AANS Neurosurgeon | Volume 27, Number 4, 2018


Taking the Leap into Social Media

Not an hour goes by when social media isn’t in the news, delivering the news or creating the news. Twitter, Facebook, Instagram and myriad other social platforms are unavoidable and have changed the way we understand the world. Increasingly, physicians and executives are wondering to what extent they should be part of mainstream social media. Should they be posting, tweeting and firing away with their mobile phone cameras? Is the social media craze passing them by?

While there is no definitive answer, there is a definitive question: Do you have something to say?

Social media is a hugely effective, cost-efficient vehicle for disseminating and sharing information, sparking discussion and supporting colleagues near and far. Social media posts can be used to highlight new procedures, highlight relevant books, laud scientific discoveries and promote events. Done well, social media platforms can help anchor and broaden your brand.

Social media is not brain surgery, but using it to add value to your practice does require thought and planning.

  • Your social media feeds must adhere to your practice’s social networking policy and be professional in appearance and content;
  • You must comply with all patient privacy standards;
  • Take care to avoid potholes whenever possible; and
  • If criticism shows up in your feed, you will want a strategy in place to address it.

Here are a few recommendations to help you get started:


Confirm that you have the authority to have your own social media accounts. Your practice may require that communications professionals manage certain platforms.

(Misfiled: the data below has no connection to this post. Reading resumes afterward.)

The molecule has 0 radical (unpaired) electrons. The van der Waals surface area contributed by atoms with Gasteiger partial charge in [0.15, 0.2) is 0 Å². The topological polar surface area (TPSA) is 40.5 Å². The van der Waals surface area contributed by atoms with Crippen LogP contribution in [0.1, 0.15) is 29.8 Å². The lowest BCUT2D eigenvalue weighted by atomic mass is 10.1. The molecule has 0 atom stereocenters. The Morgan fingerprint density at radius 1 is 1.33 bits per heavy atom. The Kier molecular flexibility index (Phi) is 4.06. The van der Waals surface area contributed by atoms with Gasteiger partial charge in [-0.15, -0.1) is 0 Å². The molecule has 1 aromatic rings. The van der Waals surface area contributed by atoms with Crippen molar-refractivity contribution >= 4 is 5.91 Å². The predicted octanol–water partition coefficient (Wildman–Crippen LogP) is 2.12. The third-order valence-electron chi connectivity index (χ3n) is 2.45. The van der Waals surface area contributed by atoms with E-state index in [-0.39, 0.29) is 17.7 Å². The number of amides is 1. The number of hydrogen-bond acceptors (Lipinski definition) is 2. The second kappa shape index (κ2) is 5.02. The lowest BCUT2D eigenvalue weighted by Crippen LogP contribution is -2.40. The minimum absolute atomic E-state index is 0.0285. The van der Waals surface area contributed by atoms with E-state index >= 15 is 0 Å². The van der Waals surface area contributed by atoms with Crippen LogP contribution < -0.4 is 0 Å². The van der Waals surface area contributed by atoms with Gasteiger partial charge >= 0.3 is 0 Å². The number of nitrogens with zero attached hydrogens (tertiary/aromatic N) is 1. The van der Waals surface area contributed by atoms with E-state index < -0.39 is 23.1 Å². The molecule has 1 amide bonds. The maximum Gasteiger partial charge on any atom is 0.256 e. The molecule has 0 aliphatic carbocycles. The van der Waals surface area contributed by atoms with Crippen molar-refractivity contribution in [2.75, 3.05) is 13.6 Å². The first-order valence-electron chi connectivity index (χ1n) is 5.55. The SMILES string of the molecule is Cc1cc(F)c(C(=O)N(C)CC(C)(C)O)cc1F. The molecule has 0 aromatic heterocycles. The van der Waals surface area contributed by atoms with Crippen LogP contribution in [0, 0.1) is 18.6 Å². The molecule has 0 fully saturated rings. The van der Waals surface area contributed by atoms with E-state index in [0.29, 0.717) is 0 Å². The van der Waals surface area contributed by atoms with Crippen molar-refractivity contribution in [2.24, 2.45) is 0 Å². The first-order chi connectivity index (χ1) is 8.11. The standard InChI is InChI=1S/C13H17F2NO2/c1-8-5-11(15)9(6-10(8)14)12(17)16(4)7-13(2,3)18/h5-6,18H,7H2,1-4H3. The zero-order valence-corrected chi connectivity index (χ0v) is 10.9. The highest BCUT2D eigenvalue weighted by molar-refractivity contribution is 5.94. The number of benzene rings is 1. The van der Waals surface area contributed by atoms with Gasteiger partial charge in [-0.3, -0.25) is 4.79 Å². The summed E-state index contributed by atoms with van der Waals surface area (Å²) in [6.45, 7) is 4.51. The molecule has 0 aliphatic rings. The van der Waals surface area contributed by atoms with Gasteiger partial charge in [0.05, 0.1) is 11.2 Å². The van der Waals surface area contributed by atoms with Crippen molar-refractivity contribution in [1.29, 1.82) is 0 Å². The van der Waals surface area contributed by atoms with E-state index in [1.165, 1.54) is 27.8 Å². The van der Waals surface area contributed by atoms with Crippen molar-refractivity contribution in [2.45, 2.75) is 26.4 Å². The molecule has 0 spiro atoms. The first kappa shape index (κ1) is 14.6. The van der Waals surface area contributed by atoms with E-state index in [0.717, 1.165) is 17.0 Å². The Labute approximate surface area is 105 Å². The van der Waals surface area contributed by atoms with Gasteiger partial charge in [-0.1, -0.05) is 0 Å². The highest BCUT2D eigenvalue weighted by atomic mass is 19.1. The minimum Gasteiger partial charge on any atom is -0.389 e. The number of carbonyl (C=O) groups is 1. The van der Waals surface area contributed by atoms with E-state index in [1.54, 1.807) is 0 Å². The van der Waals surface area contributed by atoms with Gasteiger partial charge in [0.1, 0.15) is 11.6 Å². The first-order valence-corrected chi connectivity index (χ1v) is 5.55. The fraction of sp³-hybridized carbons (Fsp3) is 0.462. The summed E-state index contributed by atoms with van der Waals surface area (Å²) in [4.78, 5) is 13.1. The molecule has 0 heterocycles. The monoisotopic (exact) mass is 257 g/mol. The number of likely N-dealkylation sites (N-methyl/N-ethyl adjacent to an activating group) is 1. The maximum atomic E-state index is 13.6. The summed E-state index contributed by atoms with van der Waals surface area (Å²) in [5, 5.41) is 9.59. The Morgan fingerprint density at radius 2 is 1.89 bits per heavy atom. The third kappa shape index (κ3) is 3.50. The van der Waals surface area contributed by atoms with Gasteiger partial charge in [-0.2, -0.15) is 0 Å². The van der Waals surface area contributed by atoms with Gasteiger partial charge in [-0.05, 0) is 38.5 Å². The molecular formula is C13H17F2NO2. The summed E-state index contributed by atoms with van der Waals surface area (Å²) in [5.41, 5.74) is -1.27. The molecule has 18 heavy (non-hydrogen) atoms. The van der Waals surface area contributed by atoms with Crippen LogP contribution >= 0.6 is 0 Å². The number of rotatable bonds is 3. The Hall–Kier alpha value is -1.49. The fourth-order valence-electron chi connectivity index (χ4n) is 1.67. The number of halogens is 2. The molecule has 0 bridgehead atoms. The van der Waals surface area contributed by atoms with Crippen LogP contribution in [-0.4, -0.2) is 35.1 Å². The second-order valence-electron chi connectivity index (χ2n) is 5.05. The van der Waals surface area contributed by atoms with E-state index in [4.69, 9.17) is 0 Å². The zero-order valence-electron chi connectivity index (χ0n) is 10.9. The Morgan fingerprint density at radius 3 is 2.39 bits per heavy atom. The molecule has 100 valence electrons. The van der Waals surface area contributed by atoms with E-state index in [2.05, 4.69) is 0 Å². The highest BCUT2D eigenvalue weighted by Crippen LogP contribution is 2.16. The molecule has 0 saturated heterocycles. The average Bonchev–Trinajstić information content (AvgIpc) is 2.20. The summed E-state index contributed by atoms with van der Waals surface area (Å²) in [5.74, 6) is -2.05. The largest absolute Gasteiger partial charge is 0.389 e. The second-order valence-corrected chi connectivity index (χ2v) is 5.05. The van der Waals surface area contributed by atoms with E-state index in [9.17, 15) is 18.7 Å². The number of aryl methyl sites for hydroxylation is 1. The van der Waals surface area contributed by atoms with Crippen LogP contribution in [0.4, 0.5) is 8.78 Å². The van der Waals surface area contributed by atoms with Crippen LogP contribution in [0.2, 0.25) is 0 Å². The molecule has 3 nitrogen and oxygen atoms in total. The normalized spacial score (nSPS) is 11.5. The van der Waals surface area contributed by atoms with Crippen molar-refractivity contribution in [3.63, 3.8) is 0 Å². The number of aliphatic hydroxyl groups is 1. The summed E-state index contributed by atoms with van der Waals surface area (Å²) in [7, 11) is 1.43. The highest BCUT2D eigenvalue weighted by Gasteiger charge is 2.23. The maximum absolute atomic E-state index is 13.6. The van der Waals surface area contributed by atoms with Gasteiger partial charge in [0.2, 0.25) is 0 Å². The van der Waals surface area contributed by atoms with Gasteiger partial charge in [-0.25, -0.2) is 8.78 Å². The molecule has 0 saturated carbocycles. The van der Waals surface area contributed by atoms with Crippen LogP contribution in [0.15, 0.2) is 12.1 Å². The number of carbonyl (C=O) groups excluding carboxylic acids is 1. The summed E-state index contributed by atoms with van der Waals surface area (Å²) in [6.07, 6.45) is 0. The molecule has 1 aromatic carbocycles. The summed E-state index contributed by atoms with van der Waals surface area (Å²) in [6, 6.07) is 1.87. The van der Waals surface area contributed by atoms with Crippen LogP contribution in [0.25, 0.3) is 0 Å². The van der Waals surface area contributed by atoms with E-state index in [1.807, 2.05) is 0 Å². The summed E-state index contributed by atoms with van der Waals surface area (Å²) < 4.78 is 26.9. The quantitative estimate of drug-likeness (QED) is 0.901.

Review the social networking policy of your practice or organization. It likely will include standard guidelines, such as never share PHI (including images) on social media, unless you have written permission – usually a signed release form – from the patient to do so; never use social media in such a way that violates any company policy; remember that anything you say reflects on your practice; and anything you say is likely to be around and visible to others for a very long time. Consult with your communications team or agency before establishing an account and get their advice about best practices.


Once you have the go-ahead, establish your voice and determine your desired audience. Will the platform represent the entire practice or clinic? Or will it specifically represent the CEO, chair or physician? Platforms representing a physician group should communicate in the official voice of the practice. If the platform is your own, be authentic in sharing observations and opinions. “Upload a profile photo and a short bio that includes a phone number or link to your website,” advises Haley Otman, a communications specialist at Michigan Medicine. “You will not be taken seriously on any platform without a photo.”